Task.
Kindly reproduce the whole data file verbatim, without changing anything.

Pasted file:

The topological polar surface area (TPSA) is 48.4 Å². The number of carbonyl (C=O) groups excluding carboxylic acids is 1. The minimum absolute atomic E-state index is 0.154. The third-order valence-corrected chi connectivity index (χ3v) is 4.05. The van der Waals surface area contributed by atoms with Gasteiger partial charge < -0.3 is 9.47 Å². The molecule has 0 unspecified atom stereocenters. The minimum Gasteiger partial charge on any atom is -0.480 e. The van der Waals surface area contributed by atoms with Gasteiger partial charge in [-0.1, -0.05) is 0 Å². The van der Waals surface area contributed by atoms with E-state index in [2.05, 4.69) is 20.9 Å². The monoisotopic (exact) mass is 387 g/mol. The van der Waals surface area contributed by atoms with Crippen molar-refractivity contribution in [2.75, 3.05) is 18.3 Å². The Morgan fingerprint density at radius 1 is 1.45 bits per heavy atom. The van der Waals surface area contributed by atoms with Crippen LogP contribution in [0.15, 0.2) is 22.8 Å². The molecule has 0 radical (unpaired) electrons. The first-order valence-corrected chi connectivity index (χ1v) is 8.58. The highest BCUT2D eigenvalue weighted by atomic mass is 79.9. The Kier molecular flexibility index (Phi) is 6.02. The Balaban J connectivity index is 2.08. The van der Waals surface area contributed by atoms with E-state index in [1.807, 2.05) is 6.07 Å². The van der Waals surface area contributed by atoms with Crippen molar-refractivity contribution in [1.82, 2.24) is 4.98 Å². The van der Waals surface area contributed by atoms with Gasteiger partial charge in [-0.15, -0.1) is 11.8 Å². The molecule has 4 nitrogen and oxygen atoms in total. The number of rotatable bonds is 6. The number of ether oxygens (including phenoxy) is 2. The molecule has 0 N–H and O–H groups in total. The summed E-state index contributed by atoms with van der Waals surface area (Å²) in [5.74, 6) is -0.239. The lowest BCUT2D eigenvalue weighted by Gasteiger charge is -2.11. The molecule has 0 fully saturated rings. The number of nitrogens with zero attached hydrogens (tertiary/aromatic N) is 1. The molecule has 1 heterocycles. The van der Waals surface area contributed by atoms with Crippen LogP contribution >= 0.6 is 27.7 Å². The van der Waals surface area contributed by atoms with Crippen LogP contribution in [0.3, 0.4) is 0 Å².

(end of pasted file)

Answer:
The topological polar surface area (TPSA) is 48.4 Å². The number of carbonyl (C=O) groups excluding carboxylic acids is 1. The minimum absolute atomic E-state index is 0.154. The third-order valence-corrected chi connectivity index (χ3v) is 4.05. The van der Waals surface area contributed by atoms with Gasteiger partial charge < -0.3 is 9.47 Å². The molecule has 0 unspecified atom stereocenters. The minimum Gasteiger partial charge on any atom is -0.480 e. The van der Waals surface area contributed by atoms with Gasteiger partial charge in [-0.1, -0.05) is 0 Å². The van der Waals surface area contributed by atoms with E-state index in [2.05, 4.69) is 20.9 Å². The monoisotopic (exact) mass is 387 g/mol. The van der Waals surface area contributed by atoms with Crippen molar-refractivity contribution in [2.75, 3.05) is 18.3 Å². The Morgan fingerprint density at radius 1 is 1.45 bits per heavy atom. The van der Waals surface area contributed by atoms with Crippen LogP contribution in [0.15, 0.2) is 22.8 Å². The molecule has 0 radical (unpaired) electrons. The first-order valence-corrected chi connectivity index (χ1v) is 8.58. The highest BCUT2D eigenvalue weighted by atomic mass is 79.9. The Kier molecular flexibility index (Phi) is 6.02. The Balaban J connectivity index is 2.08. The van der Waals surface area contributed by atoms with E-state index in [1.807, 2.05) is 6.07 Å². The van der Waals surface area contributed by atoms with Crippen molar-refractivity contribution in [1.82, 2.24) is 4.98 Å². The van der Waals surface area contributed by atoms with Gasteiger partial charge in [-0.15, -0.1) is 11.8 Å². The molecule has 4 nitrogen and oxygen atoms in total. The number of rotatable bonds is 6. The number of ether oxygens (including phenoxy) is 2. The molecule has 0 N–H and O–H groups in total. The summed E-state index contributed by atoms with van der Waals surface area (Å²) in [5.74, 6) is -0.239. The lowest BCUT2D eigenvalue weighted by Gasteiger charge is -2.11. The molecule has 0 fully saturated rings. The number of nitrogens with zero attached hydrogens (tertiary/aromatic N) is 1. The molecule has 1 heterocycles. The van der Waals surface area contributed by atoms with Crippen LogP contribution >= 0.6 is 27.7 Å². The van der Waals surface area contributed by atoms with Crippen LogP contribution in [0.3, 0.4) is 0 Å².